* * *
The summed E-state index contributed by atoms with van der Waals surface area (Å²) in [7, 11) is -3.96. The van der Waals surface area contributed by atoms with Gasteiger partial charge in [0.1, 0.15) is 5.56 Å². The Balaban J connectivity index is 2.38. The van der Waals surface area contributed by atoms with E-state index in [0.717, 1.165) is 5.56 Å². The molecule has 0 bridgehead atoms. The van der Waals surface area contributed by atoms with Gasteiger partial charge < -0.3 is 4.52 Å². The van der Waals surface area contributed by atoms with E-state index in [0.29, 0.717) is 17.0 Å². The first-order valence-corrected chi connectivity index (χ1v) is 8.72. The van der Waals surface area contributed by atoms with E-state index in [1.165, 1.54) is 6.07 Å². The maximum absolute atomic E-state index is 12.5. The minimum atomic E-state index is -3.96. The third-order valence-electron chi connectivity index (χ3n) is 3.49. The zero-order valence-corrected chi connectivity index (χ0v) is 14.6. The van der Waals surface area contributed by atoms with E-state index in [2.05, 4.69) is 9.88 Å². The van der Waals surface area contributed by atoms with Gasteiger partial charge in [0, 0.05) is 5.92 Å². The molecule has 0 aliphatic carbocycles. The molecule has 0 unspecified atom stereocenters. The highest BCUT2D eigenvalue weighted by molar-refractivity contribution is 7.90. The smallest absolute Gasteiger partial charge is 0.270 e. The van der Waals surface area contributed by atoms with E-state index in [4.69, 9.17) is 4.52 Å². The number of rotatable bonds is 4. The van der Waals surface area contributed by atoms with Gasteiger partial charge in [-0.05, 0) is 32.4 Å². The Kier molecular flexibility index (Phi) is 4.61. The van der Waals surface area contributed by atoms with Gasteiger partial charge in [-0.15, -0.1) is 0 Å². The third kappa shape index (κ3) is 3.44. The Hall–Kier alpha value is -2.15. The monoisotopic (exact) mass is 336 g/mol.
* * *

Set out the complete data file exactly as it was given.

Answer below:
The summed E-state index contributed by atoms with van der Waals surface area (Å²) in [7, 11) is -3.96. The van der Waals surface area contributed by atoms with Gasteiger partial charge in [0.1, 0.15) is 5.56 Å². The Balaban J connectivity index is 2.38. The van der Waals surface area contributed by atoms with E-state index in [0.717, 1.165) is 5.56 Å². The molecule has 0 bridgehead atoms. The van der Waals surface area contributed by atoms with Gasteiger partial charge < -0.3 is 4.52 Å². The van der Waals surface area contributed by atoms with E-state index in [0.29, 0.717) is 17.0 Å². The first-order valence-corrected chi connectivity index (χ1v) is 8.72. The van der Waals surface area contributed by atoms with E-state index in [1.165, 1.54) is 6.07 Å². The maximum absolute atomic E-state index is 12.5. The minimum atomic E-state index is -3.96. The third-order valence-electron chi connectivity index (χ3n) is 3.49. The zero-order valence-corrected chi connectivity index (χ0v) is 14.6. The van der Waals surface area contributed by atoms with E-state index in [2.05, 4.69) is 9.88 Å². The van der Waals surface area contributed by atoms with Gasteiger partial charge in [0, 0.05) is 5.92 Å². The molecule has 0 aliphatic carbocycles. The molecule has 0 unspecified atom stereocenters. The highest BCUT2D eigenvalue weighted by molar-refractivity contribution is 7.90. The smallest absolute Gasteiger partial charge is 0.270 e. The van der Waals surface area contributed by atoms with E-state index in [4.69, 9.17) is 4.52 Å². The number of rotatable bonds is 4. The van der Waals surface area contributed by atoms with Gasteiger partial charge in [-0.05, 0) is 32.4 Å². The Kier molecular flexibility index (Phi) is 4.61. The van der Waals surface area contributed by atoms with Gasteiger partial charge in [-0.15, -0.1) is 0 Å². The third kappa shape index (κ3) is 3.44. The Hall–Kier alpha value is -2.15. The monoisotopic (exact) mass is 336 g/mol.